Murals (2008) by PHANTAST - Graffiti - Cultural Music & Art Association inc. - 98 Milne St. Benleigh


'When I was growing up, the dominant narrative held that science and religion were incompatible. The Creation versus Evolution debate, which by then had been raging for the best part of a century, was held up as proof of this ontological irreconcilability.
Given that I had little exposure to the world of religion, I accepted that this way of viewing the interaction of the two was true. This was confirmed by the fact that many of the Christians I met during my teen years had been influenced in their approach to science by the Creation Bus. The interactions I had with such people served to confirm that the division was real and that one had to choose a side.
Sadly, I didn't know any scientists either. I was, however, awe-struck by the advances of science and the insights it gave into the way the world operated and came into being. My staple TV diet consisted of Thunderbirds, Dr Who, Lost in Space and ABC documentaries. These painted a picture of the world in which scientific endeavour was king and religion did not exist and was not missed.

William Draper in 1860 first articulated The Conflict Thesis - the idea that religion and science are so incompatible that the tension they set up leads to public hostility. Draper was a member of a new breed - those who gathered under the then recently invented professional title of  'scientist'. These scientists were beginning to articulate more clearly the scientific method. It was coming to be seen as a way of exploring the workings of the world that, for the first time in the West, laid aside metaphysical considerations.
Previously science had been condusted from within the religious milieu. Isaac Newton, for example, wrote more about angels than he did about gravity. He saw no conflict between scientific exploration  and the pursuit of a life of faith. In fact for Newton and his contemporaries the idea that the universe was a product of God bringing order out of chaos provided the framework necessary for scientific endeavour to develop. The essential scientific idea that  experiments produce repeatable results was built on the presupposition that the universe is ordered rather than under the whimsical control of a capricious deity who can bend the rules and create alternate realities.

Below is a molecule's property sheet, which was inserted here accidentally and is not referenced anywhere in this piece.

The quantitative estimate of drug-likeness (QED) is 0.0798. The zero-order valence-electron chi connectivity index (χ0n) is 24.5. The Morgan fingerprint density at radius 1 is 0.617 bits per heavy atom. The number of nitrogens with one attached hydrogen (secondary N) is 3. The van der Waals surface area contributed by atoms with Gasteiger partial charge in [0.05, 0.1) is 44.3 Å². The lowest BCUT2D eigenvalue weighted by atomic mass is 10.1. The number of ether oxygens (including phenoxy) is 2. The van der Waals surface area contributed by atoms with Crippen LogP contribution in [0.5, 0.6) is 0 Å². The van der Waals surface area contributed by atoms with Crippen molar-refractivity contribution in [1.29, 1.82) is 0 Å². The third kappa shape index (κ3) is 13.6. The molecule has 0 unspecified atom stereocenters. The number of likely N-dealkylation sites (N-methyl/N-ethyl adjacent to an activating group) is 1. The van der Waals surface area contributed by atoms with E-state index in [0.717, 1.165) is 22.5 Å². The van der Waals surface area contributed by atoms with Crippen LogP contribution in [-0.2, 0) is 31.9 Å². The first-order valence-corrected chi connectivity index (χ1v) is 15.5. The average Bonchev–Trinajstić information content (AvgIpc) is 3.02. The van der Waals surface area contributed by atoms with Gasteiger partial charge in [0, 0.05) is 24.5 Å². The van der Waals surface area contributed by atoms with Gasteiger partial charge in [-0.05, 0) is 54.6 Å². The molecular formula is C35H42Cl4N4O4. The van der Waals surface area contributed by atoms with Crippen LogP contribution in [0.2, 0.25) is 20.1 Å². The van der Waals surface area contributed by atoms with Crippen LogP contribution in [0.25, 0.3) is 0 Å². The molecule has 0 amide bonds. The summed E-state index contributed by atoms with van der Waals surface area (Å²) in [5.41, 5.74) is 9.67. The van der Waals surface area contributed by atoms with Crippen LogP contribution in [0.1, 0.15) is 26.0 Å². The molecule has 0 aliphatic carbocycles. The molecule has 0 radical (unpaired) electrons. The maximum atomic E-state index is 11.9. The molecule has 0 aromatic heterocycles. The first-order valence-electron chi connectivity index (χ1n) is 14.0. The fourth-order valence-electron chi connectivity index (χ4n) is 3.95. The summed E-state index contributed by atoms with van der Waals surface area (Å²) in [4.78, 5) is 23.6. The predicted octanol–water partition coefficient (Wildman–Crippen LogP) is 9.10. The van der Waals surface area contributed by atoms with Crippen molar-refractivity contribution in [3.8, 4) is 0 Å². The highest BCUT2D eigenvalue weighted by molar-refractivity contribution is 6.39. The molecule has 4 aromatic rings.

By my mid-twenties I was coming to see that those who embraced the Conflict Thesis had been indulging in a battle for our minds that left our hearts and souls impoverished. I discovered that over half of the senior academics in my biological school were people of faith. These I found inspiring because, with only one exception, they had an integrated approach to science and faith and had not compartmentalised their lives. These intelligent and compassionate people had rejected the Conflict Thesis. They knew that science anf religion could work together.

It is the compartmentalising of life at both a personl and social level that, in my view, is the most troubling and damaging effect of embracing the Conflict Thesis. For if the  thesis is true, then the only way to keep both is to apply them to different aspects of life. And because according to the thesis religion has nothing to say about the physical world religion is increasingly relegated to offering commentary on the realm of personal morality. This leaves the public realm open to the impoverishing effects of the naked application of the scientific paradigm. Our economic discourse often demonstrate how inadequate this can be. People are often reduced to consumers and a means of production. And efficiency is the value that is most appreciated.
The strength of the scientific paradigm is that it is analytical and seeks to describe the world accurately. It works toward ensuring that we do not become victim to superstition and protects us from harmful practices. It also gives us the capacity to question cultural norms and social mores to which religion may have hiven the 'God-gloss'.
Science's strength, however, is also the source of its limitation and weakness. Its analytical capacity can lead us towards being reductionist. The idea of the 'selfish gene', for example, while explaining so much about evolutionary development, can also reduce virtues such as altruism and love to utilitarism mechanisms - an understanding that does not ring true to the deep meaning such virtues have for us. When viewed through the prism of the scientific paradigm alone, life can become somewhat meaningless: my life is the product of a whole bunch of random, purposeless interactions that have taken place over billions of years.

Science tends to limit the universe and life to that which we can measure; if it can't be measured it doesn't exist. Further, science doesn't help us appreciate the difference between intelligence and wisdom and the need we have for both.
At its best religion, with its capacity to explore meaning and purpose, to chart the deepest yearnings of the human heart and to connect us with the source of all being, can work in partnership with science to make us more fully human. For me personally the interaction of the two has been life-giving and rewarding. Thankfully there is increasing interest in moving beyond the Conflict Thesis, to discover how the two ways of seeking for truth might work more ably together to  overcome the problems that face the human family as the  21st century begins to unfold'. (The Eagle -April 2017)
Very Red'd Dr Peter Catt was a practising scientist in his early professional life.

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